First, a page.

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Published: April 12th 2017
Just a short flight up from Anchorage lies the mysterious city of Fairbanks. This city is known as the gateway to the Aurora, and to Denali. At 64 degrees north latitude, it is known for sunsets and sunrises that last forever. Yet, for only about 35,000 residents, it garners more than its fair share of publicity. And it is less than 120 miles to the Arctic Circle.
Why am I here? To see the famous Northern Lights. the Aurora Borealis, of course. The city is relatively new, having been founded in 1901 by Captain E.T. Barnette, while he was headed to Tanacross. He set up a trading post after meeting up with some gold prospectors. But the new settlement was named after a Republican senator from Indiana, Charles W. Fairbanks, later the 26th Vice-President on the U.S. under Theodore Roosevelt.
The addition of Ladd Army Airfield (later Fort Wainwright) in 1939 fostered an economic and population boom that continued to the end of WW2. Fairbanks sits in the Chena River, near its confluence with the Tanana River. Immediately north the hills lead into the White Mountains.
So far north, the winters are
long and dark, the summers warm and short. It is traditionally known as America's coldest city. The lowest temp here was -65 degrees F, and the highest was 99 degrees F. The famous chinook wind contributes to the temperature extremes, along with temperature inversions and the long and short daylight.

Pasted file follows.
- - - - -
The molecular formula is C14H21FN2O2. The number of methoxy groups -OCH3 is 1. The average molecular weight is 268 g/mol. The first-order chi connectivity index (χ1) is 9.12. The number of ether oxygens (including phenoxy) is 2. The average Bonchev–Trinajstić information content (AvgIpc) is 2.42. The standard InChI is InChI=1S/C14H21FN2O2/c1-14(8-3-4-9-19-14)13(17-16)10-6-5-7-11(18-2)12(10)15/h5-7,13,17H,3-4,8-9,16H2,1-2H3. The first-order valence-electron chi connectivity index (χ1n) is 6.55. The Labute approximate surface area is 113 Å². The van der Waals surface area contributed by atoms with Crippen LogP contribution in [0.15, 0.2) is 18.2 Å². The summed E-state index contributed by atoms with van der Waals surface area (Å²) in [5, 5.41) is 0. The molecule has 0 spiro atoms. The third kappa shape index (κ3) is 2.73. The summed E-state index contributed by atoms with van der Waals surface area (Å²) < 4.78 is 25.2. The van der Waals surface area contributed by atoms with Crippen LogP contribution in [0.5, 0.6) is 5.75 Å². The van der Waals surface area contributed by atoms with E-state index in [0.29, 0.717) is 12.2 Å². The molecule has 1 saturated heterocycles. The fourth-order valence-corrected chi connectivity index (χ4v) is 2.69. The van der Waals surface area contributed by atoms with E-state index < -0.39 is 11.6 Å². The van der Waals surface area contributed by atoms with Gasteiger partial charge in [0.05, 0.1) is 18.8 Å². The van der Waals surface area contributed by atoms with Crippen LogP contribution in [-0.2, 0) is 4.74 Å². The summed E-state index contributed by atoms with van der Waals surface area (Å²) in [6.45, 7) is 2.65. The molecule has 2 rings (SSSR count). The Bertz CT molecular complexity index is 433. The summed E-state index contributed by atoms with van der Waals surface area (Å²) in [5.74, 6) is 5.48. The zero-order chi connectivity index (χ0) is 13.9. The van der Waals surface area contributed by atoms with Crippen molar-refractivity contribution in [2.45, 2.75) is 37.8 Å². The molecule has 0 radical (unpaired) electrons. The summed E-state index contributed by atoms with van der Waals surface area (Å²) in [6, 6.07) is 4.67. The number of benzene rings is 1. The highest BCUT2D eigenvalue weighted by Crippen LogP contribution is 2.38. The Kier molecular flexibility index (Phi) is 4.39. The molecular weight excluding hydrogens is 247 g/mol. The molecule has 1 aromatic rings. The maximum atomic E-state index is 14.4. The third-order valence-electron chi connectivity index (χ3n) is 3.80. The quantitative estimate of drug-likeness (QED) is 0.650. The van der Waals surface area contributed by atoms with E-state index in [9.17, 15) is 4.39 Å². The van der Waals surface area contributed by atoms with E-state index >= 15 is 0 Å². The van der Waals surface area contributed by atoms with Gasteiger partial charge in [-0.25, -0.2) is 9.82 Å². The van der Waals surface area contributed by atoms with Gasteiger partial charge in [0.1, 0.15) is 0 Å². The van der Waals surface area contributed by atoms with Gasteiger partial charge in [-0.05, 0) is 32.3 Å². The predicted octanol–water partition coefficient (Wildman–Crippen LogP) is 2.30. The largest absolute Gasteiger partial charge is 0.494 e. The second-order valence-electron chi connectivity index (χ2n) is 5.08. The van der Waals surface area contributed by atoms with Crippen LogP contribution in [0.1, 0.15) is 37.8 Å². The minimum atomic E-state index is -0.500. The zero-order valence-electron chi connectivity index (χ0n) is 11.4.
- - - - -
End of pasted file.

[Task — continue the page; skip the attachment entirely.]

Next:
Of course, old friends, Terry and Sandy have spent much more time than any of us up here in Alaska. In fact, I think they are secretly part Eskimo. Terry always asks for ice in his martini!!!
For me, having been only to Anchorage twice before, the trip to Fairbanks is an eye opener. I have already tasted reindeer sausage, quite good. And Alaskan salmon and Yukon potatoes, also quite a treat. But Fairbanks is also home to some microbrews, coffee roasters, and distilleries. I am not sure if I haveever been this far north, other than flying the polar route on commercial jetliners. But I have been to the southernmost city in the world, Ushaia, Argentina, as well as both Capes.
But Fairbanks is known as "The Golden Heart of Alaska", or the last frontier. I also plan to visit
a dog mushing kennel, and check out curling, and ice sculpting. If I bring an ice sculpture back home to you, it may be just contained in a bottle of water. I am sure I can find a salmon bake off, or a igloo building contest somewhere near!
This is what they say about Fairbanks and the Aurora:
With its far-northern latitude, Alaska is the go-to state for seeing the Northern Lights. Fairbanks lies within the auroral oval -- an oblong area surrounding the North Pole where the auroras are most common -- generally is considered the No. 1 viewing spot. Ester Dome, a mountain west of the city, is unlit at night and offers sweeping sky vistas, no purchase necessary. The Geophysical Institute at the University of Alaska Fairbanks posts daily aurora forecasts
, with the best shows from September to April. Budget hotels or B&Bs in the area run about $80 to $150 a night. Rustic, public-use cabins found in state parks are dirt cheap; those in the Fairbanks area cost $35 to $60 a night, and some sleep up to nine people. So, needless to say, I like my chances.
Rather than fly back to Anchorage, I am taking the Denali Express, from Fairbanks to Anchorage, a hefty 12.5 hour trip. Well why not, I have crossed Siberia before, so this should be a piece of pie (cake?).
See you in Fairbanks, Doug!!!
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